The Independent Investor: Confusion Reigns as Taxes Change
At the best of times taxes are confusing, so much so that most people hire an accountant to prepare them. This coming year should be a real doozy for the accountancy industry.
Given the massive changes to the tax code that will go into effect next year, taxpayers are rightly concerned (and confused) on exactly what the rules will be and how they will impact their families.
"Most (although not all) taxpayers would owe less under the new rules, according to analyses by various independent think tanks, including the Tax Foundation and the Tax Policy Center," according to Charles Schwab and Co.
In high tax states, lines are already forming at the local assessor's offices. New York Gov. Cuomo just signed an emergency executive order that urges counties in the state to send 2018 property tax bills now before the end of the year. That way, residents can pay next year's taxes before the end of the year thereby still taking a tax deduction against their federal tax bill.
Money management firms across the country are also being besieged by clients who want to pay next year's fees in advance in an effort to take advantage of that tax deduction before those too expire in 2018 under the new legislation. Phone lines to most accountancy firms ring busy and even office voice mails are full.
Let's start with your tax brackets. There are still seven tax brackets but the new legislation generally lowers rates across income levels. For a couple filing jointly, the new brackets will be 10 percent for taxable income up to $19,050, 12 percent on $19,050 up to $77,400; 22 percent on income up to $165,000; 24 percent up to $315,000; 32 percent to $400,000; 35 percent to $600,000; and 37 percent on income above $600,000.
In addition, since most Americans do not itemize their tax deductions, the standard deduction available to those taxpayers has doubled from $12,000 for individuals and $24,000 for couples. However, what the government giveth, the government can also taketh away. The personal exemptions for individuals were also removed, which comes out to $4,050 per person.
However, overall, if you're a low- or middle-income household, an increased standard deduction combined with an increased child tax credit should lower your tax bill.
The new tax law has placed a cap on itemized state and local tax deductions that have been up to this point fully tax deductible against your federal taxes. The cap on combined state and local taxes amounts will be no more than $10,000. People with heavy tax burdens in high-tax states such as New York, New Jersey, California and Massachusetts will be hurt the most.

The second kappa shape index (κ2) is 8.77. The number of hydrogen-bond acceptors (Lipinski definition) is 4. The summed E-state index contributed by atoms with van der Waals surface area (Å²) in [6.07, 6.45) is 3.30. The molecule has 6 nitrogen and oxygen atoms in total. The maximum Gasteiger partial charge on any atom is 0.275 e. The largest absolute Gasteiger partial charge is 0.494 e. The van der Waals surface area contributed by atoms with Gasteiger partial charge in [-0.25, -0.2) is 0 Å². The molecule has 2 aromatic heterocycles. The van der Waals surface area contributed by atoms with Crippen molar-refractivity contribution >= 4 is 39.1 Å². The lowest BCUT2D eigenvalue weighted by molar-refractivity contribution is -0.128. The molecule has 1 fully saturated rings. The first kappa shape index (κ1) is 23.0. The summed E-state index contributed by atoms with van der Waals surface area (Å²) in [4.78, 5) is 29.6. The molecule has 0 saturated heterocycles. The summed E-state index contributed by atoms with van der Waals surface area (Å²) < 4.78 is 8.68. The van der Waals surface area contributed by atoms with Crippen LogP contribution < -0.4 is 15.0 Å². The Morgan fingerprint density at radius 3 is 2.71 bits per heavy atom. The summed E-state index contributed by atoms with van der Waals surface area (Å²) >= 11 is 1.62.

And in order to close as many loopholes as possible, the Republican lawmakers barred these taxpayers from prepaying in 2017 any state or local taxes that will be due next year.
Those who have been choosing to itemize deductions may now have to reconsider which is better: a reduced level of itemized deductions versus the standard deduction. Some families may now fare better taking the simpler standard deduction.
The Internal Revenue Service has also warned high-property state taxpayers not to prepay property taxes before the end of the year unless your local government has already assessed your property for 2018. For example, my town has already billed me for next year's taxes, while across the border in New York State, the local authorities bill in the year taxes are due.
Mortgage interest amounts will also be limited to the first $750,000 of a loan for a newly purchased first or second home. Although it is early days, many analysts believe this tax change will have a devastating effect on areas that rely on second homes and their owners for their livelihood. People who might have considered buying a second home will find the new rules will be a disincentive to purchase. It could also make it harder for home owners in those markets to sell their homes. The net effect would be a dampening of economic activity in those areas.
This would impact many lower income families who depend on second home owners for their livelihood. Those who provide landscaping, lawn care, house maintenance and repairs, snow plowing and a myriad of additional services supplied by mostly blue collar workers would feel it the most.
There are countless other areas from healthcare to pass-through income that has been affected by the new rules. In future columns, I will examine many of these changes. But for now, rest assured that as 2018 unfolds, there will be countless variations to this legislation that will continue to impact the economy and all of us in unexpected ways.